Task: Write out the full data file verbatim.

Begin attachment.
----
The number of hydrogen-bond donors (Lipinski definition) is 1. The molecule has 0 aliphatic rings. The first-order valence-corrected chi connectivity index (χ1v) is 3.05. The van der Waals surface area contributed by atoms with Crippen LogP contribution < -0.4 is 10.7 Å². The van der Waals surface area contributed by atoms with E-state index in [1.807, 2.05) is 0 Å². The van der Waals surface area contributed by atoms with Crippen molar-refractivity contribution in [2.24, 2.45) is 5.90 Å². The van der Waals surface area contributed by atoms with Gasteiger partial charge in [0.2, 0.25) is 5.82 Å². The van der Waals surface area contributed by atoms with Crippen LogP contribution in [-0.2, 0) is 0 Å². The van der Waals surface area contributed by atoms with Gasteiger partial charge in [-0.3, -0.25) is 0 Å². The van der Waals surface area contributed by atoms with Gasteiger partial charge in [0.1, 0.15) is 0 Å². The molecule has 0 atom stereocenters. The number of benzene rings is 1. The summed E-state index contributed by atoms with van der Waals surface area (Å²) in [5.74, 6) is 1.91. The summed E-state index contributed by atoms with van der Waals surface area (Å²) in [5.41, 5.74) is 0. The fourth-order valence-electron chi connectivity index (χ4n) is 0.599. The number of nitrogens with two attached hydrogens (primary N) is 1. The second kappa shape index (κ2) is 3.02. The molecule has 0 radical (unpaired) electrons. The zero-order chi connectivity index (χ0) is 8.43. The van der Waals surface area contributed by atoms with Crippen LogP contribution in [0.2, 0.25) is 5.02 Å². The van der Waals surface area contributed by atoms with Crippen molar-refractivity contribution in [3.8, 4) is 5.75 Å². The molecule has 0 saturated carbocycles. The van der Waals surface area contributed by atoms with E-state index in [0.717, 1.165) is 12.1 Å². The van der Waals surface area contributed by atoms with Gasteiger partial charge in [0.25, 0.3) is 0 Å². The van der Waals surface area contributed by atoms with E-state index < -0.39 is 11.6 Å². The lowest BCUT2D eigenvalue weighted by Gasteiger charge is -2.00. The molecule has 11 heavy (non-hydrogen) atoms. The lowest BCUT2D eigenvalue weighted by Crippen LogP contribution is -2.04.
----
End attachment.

The number of hydrogen-bond donors (Lipinski definition) is 1. The molecule has 0 aliphatic rings. The first-order valence-corrected chi connectivity index (χ1v) is 3.05. The van der Waals surface area contributed by atoms with Crippen LogP contribution < -0.4 is 10.7 Å². The van der Waals surface area contributed by atoms with E-state index in [1.807, 2.05) is 0 Å². The van der Waals surface area contributed by atoms with Crippen molar-refractivity contribution in [2.24, 2.45) is 5.90 Å². The van der Waals surface area contributed by atoms with Gasteiger partial charge in [0.2, 0.25) is 5.82 Å². The van der Waals surface area contributed by atoms with Crippen LogP contribution in [-0.2, 0) is 0 Å². The van der Waals surface area contributed by atoms with Gasteiger partial charge in [-0.3, -0.25) is 0 Å². The van der Waals surface area contributed by atoms with Gasteiger partial charge in [0.1, 0.15) is 0 Å². The molecule has 0 atom stereocenters. The number of benzene rings is 1. The summed E-state index contributed by atoms with van der Waals surface area (Å²) in [5.74, 6) is 1.91. The summed E-state index contributed by atoms with van der Waals surface area (Å²) in [5.41, 5.74) is 0. The fourth-order valence-electron chi connectivity index (χ4n) is 0.599. The number of nitrogens with two attached hydrogens (primary N) is 1. The second kappa shape index (κ2) is 3.02. The molecule has 0 radical (unpaired) electrons. The zero-order chi connectivity index (χ0) is 8.43. The van der Waals surface area contributed by atoms with Crippen LogP contribution in [0.2, 0.25) is 5.02 Å². The van der Waals surface area contributed by atoms with Crippen molar-refractivity contribution in [3.8, 4) is 5.75 Å². The molecule has 0 saturated carbocycles. The van der Waals surface area contributed by atoms with E-state index in [0.717, 1.165) is 12.1 Å². The van der Waals surface area contributed by atoms with Gasteiger partial charge in [0.25, 0.3) is 0 Å². The van der Waals surface area contributed by atoms with E-state index < -0.39 is 11.6 Å². The lowest BCUT2D eigenvalue weighted by Gasteiger charge is -2.00. The molecule has 11 heavy (non-hydrogen) atoms. The lowest BCUT2D eigenvalue weighted by Crippen LogP contribution is -2.04.